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Found 2 results

  1. Hi, Doing some security testing/learning in my home lab again, this time using an iOS phone. Does anyone know how the Two-Factor-Authentication for iOS devices determines whether the device logging in is indeed a 'Trusted Device'? Does it use the MAC address of the device, the IP address, a file on the device? I'm using a Kali box to see if I can log in to the iCloud without it asking for Two-Factor-Authentication; tricking the login in to thinking that the Kali box is actually the trusted iOS phone. In order to do so, I need to narrow down how the iOS login determines that the device is trusted. So far, I've found; I assume this means that a file must be saved on the device somewhere? Thank you.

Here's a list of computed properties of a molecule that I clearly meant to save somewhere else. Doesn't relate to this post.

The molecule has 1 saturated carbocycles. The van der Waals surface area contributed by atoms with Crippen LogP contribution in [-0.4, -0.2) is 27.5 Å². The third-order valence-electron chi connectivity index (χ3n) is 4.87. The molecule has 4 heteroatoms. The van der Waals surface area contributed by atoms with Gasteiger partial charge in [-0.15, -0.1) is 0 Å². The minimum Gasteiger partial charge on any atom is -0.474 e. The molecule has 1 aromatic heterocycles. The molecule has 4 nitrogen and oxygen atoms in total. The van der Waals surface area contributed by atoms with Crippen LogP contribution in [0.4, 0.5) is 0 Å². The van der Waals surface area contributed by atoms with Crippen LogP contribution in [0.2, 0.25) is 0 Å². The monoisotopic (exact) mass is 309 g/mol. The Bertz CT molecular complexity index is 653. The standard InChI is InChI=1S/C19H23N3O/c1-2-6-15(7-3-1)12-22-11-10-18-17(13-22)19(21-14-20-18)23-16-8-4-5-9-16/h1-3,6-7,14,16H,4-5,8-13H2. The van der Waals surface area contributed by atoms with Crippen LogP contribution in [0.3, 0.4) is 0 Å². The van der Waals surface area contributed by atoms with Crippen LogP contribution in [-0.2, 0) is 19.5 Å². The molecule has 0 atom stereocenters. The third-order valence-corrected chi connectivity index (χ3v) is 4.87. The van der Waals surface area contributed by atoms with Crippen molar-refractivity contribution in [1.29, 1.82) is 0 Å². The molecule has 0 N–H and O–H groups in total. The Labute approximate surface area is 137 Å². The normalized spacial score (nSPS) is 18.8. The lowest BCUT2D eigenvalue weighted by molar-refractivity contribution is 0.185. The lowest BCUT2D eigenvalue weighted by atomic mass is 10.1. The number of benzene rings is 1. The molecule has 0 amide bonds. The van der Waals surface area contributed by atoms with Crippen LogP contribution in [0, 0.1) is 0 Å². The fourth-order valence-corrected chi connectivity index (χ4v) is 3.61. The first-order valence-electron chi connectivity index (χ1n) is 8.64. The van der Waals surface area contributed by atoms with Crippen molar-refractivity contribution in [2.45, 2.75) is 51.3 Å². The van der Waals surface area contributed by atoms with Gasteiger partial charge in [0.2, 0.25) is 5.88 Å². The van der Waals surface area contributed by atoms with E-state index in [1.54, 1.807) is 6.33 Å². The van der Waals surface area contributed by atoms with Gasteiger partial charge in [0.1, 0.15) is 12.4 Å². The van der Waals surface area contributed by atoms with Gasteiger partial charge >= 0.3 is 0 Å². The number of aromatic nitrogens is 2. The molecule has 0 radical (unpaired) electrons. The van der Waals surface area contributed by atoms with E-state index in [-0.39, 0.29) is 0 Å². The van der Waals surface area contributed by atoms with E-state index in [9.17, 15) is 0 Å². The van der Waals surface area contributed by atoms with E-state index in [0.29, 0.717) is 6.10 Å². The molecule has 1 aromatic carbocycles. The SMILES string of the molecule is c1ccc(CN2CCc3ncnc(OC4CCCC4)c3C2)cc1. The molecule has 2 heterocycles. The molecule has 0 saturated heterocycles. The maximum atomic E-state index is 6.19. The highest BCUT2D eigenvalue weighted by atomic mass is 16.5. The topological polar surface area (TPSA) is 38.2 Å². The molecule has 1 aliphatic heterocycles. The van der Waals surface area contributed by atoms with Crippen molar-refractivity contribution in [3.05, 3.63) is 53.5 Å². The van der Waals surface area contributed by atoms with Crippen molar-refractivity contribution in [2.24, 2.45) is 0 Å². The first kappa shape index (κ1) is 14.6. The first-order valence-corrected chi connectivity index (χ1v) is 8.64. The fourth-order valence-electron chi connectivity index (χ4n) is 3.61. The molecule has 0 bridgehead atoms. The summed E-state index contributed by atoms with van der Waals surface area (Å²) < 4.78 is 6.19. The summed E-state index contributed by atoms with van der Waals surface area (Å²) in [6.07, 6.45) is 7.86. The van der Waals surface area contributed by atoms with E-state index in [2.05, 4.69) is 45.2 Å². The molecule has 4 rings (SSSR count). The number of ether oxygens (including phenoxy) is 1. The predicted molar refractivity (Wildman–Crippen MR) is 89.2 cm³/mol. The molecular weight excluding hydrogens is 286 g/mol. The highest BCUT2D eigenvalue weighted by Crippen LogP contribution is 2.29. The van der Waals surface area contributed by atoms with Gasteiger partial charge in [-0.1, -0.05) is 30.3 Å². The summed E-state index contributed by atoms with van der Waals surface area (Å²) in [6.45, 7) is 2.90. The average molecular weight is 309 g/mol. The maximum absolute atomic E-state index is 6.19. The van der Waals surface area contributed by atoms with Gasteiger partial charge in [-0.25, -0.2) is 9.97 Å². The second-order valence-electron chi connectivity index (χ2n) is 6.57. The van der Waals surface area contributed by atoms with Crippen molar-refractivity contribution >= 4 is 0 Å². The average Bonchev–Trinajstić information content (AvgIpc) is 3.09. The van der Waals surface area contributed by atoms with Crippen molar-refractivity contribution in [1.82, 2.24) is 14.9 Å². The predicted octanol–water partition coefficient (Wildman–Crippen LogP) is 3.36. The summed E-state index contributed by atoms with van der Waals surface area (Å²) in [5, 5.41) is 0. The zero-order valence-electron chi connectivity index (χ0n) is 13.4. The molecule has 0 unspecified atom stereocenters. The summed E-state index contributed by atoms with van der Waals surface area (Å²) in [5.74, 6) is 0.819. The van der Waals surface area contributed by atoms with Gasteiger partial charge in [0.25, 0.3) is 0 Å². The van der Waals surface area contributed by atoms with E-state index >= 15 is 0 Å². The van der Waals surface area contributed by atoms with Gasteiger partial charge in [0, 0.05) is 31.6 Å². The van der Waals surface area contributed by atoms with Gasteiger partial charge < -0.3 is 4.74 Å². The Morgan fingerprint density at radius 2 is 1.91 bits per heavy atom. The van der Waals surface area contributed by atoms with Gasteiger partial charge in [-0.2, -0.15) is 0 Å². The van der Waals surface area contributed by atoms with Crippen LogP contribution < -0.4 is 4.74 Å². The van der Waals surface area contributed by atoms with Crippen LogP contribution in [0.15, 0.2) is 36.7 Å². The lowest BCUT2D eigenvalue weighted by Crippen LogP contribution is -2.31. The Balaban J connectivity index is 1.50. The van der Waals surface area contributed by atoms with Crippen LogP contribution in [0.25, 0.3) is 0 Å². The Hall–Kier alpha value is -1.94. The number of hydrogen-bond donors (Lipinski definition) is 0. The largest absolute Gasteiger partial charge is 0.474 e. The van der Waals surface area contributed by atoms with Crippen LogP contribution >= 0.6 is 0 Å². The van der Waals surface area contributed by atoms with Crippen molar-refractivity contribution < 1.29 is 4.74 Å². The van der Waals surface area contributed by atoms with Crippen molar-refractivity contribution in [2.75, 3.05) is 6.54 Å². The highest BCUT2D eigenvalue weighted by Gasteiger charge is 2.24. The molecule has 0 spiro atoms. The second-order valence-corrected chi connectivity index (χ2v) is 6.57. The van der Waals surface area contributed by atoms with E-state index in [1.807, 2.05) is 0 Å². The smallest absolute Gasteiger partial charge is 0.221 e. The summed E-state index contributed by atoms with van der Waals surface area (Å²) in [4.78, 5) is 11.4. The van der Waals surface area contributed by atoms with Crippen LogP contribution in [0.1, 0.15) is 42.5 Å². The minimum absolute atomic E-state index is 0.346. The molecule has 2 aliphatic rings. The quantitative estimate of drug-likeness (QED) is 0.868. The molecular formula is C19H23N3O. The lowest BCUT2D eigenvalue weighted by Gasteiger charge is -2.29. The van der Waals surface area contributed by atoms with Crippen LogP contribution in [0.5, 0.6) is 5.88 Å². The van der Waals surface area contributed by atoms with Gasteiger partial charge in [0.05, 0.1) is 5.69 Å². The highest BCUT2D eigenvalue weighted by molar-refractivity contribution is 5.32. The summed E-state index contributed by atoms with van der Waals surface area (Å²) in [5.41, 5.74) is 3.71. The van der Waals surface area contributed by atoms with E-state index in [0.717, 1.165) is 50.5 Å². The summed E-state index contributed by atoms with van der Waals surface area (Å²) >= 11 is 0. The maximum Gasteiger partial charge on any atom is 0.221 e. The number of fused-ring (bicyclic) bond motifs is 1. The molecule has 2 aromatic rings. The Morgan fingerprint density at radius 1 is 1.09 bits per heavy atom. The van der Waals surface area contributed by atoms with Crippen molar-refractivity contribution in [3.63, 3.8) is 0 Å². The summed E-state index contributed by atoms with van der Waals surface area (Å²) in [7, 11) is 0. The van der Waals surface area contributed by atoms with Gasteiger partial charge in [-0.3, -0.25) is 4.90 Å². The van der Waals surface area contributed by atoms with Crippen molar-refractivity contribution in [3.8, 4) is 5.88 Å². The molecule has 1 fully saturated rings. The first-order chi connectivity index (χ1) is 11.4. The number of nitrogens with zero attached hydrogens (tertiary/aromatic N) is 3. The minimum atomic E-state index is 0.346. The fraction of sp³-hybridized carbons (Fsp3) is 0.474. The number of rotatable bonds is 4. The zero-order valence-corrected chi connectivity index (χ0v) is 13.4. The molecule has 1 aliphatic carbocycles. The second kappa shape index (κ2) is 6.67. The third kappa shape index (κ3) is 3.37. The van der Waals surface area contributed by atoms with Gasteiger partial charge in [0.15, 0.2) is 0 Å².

2. NetworkToolbox - Network scanning and analyzing by Marcus Roskosch https://appsto.re/us/9wa2M.i https://networktoolbox.de/ Shits extensive. I don't pay for apps willy-nilly, this one has not failed to impress. Heres a list of it's features: Features of NetworkToolbox Scan your local home- or corporate-network within seconds. Explore all connected devices and get a complete picture of your network. Over 26 individual tools are available to analyze your network, to perform various security checks or even connect to devices on your network. SCANNING – FAST AND COMPLETE The included Network scanner runs repeated scans to get the most accurate results. To prevent from being detected by Firewalls or IDS (Intrusion detection systems), the scanned addresses are selected randomly. For the fastest possible speed, scans will be performed in hundreds of concurrent tasks at the same time. This results in the fastest and most reliable scan results compared to any other app. Devices, found by the Network scanner can be further analyzed by scanning for services using the Portscan tool. Portscans may reveal known and unknown (hidden) services of devices. All tools are highly integrated. Wherever you want to dig deeper into the results of one tool, a single tap will allow you to open the internal browser, start a telnet or FTPsession, ping the host, get information about a SSL certificate, perform certain security checks and more. Scan results can also be logged and multiple scans can be compared to each other. This way, it is easy to find out, if devices have been added, removed or changed between two scans. NO NETWORK SPECIALIST – (YET) ? If you are not a network expert, don’t worry and don’t be scared. NetworkToolbox makes it easy for you to dig into those networking details. Several included How-To’s and Guides will show you how easy it is, for instance, to perform an open-port analysis. By this, you will be able to quickly scan your home network to find ports that are unintentionally open to the web. Such ports will often be used by cyber criminals to break into your internal network. The app also includes Video tutorials, samples and other learning resources. Each tool also has a comprehensive Help text that explains the purpose of each tool and how to use it. Last but not least, a Glossary is included that explains terms from A like “Access control” to Z like “Zero day”. TELNET AND SSH TERMINAL NetworkToolbox also includes a telnet or SSH terminal which allows you to connect to linux devices, routers with telnet interfaces or any other telnet or SSH device. SHODAN AND MORPHEUS DEVICE SCANNING SHODAN is a search engine that lets you find specific computers (routers, servers, etc.). SHODAN can be seen as a public port scan directory. Web search engines, such as Google and Bing, are great for finding websites. But what if you’re interested in finding computers running a certain piece of software (such as Apache)? Or if you want to know which version of Microsoft IIS is the most popular? Or you want to see how many anonymous FTP servers there are? Maybe a new vulnerability came out and you want to see how many hosts it could infect? Traditional web search engines don’t let you answer those questions. SHODAN is fully integrated in NetworkToolbox. In addition to SHODAN, NetworkToolbox integrates it’s own Device scanning engine called Morpheus. Like SHODAN, Morpheus runs on a distributed network of scanning engines around the world and can be queried from inside NetworkToolbox. ALL FEATURES : The above just shows a fraction of the possibilities of NetworkToolbox. Below is a list of features. This list may already incomplete because NetworkToolbox is being extended and updated continuously. If you are missing a feature or have questions, please feel free to ask. Local device and network information Local and public IP address Network Gateway and DNS Server addresses WiFi network information Cell network information Shodan and Morpheus search engines DNS lookup Reverse DNS lookup IP Geo-Location Provider information MX, NS, SOA DNS Server record information Graphical PING Network Scan Shows Device Type MAC address Device Network name Device Vendor Individual names can be assigned Port Scan Individual port ranges Traceroute Telnet client FTP client SSH client SFTP client HTTP Header analyzer Internal Webbrowser Individual User-Agents to mimic iPhone, Windows PC, Mac Individual Mime types Standard password test function HTTP traversal exploit test function Source display with syntax highlighting XML browser Website Spider WEB-Service analyzer Individual Endpoint, Service header and body GET, PUT, POST methods XML, JSON, plain-text SOAP, REST support Results will be displayed in a drill-down browser SSL Certificate inspector Bonjour scanner Bluetooth LE (4.0) scanner Port forward tool MAC address database IP address calculation Security check tool Router exploit tests mongoDB exploit test and more Mail server check Reports mail client settings Identifies mail server issues Glossary Logbook To collect scan results To remember Addresses and links To compare two scan results and find differences Ability to integrate external apps For instance, your preferred VNC or SSH app can be fully integrated Support URL-Scheme Other apps can call NetworkToolbox e.g. to use the WebService tool Additional resources and links Vulnerability databases Exploit archive Internet Storm Center and definitely much more…